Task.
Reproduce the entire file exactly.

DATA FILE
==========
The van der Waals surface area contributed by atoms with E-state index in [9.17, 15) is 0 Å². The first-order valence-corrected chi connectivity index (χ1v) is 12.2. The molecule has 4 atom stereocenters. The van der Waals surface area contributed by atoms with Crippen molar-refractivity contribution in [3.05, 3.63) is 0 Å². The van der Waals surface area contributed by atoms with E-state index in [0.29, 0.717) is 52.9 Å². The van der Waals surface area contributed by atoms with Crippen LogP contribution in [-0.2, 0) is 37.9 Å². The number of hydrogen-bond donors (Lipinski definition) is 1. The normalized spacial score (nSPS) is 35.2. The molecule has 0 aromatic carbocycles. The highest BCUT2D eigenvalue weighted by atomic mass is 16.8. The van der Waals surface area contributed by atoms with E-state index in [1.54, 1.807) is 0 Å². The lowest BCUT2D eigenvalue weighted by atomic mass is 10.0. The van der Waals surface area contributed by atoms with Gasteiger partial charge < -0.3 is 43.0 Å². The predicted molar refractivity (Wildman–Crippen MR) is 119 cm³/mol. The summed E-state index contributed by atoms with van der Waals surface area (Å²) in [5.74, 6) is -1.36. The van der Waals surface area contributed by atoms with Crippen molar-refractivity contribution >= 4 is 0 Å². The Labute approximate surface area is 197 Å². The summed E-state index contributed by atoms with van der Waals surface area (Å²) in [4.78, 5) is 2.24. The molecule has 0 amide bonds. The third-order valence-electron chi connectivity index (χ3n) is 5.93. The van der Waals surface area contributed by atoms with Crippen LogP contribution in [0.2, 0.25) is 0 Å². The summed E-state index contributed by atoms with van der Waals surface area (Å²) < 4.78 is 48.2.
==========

The van der Waals surface area contributed by atoms with E-state index in [9.17, 15) is 0 Å². The first-order valence-corrected chi connectivity index (χ1v) is 12.2. The molecule has 4 atom stereocenters. The van der Waals surface area contributed by atoms with Crippen molar-refractivity contribution in [3.05, 3.63) is 0 Å². The van der Waals surface area contributed by atoms with E-state index in [0.29, 0.717) is 52.9 Å². The van der Waals surface area contributed by atoms with Crippen LogP contribution in [-0.2, 0) is 37.9 Å². The number of hydrogen-bond donors (Lipinski definition) is 1. The normalized spacial score (nSPS) is 35.2. The molecule has 0 aromatic carbocycles. The highest BCUT2D eigenvalue weighted by atomic mass is 16.8. The van der Waals surface area contributed by atoms with E-state index in [1.54, 1.807) is 0 Å². The lowest BCUT2D eigenvalue weighted by atomic mass is 10.0. The van der Waals surface area contributed by atoms with Gasteiger partial charge < -0.3 is 43.0 Å². The predicted molar refractivity (Wildman–Crippen MR) is 119 cm³/mol. The summed E-state index contributed by atoms with van der Waals surface area (Å²) in [5.74, 6) is -1.36. The van der Waals surface area contributed by atoms with Crippen molar-refractivity contribution >= 4 is 0 Å². The Labute approximate surface area is 197 Å². The summed E-state index contributed by atoms with van der Waals surface area (Å²) in [4.78, 5) is 2.24. The molecule has 0 amide bonds. The third-order valence-electron chi connectivity index (χ3n) is 5.93. The van der Waals surface area contributed by atoms with Crippen LogP contribution in [0.2, 0.25) is 0 Å². The summed E-state index contributed by atoms with van der Waals surface area (Å²) < 4.78 is 48.2.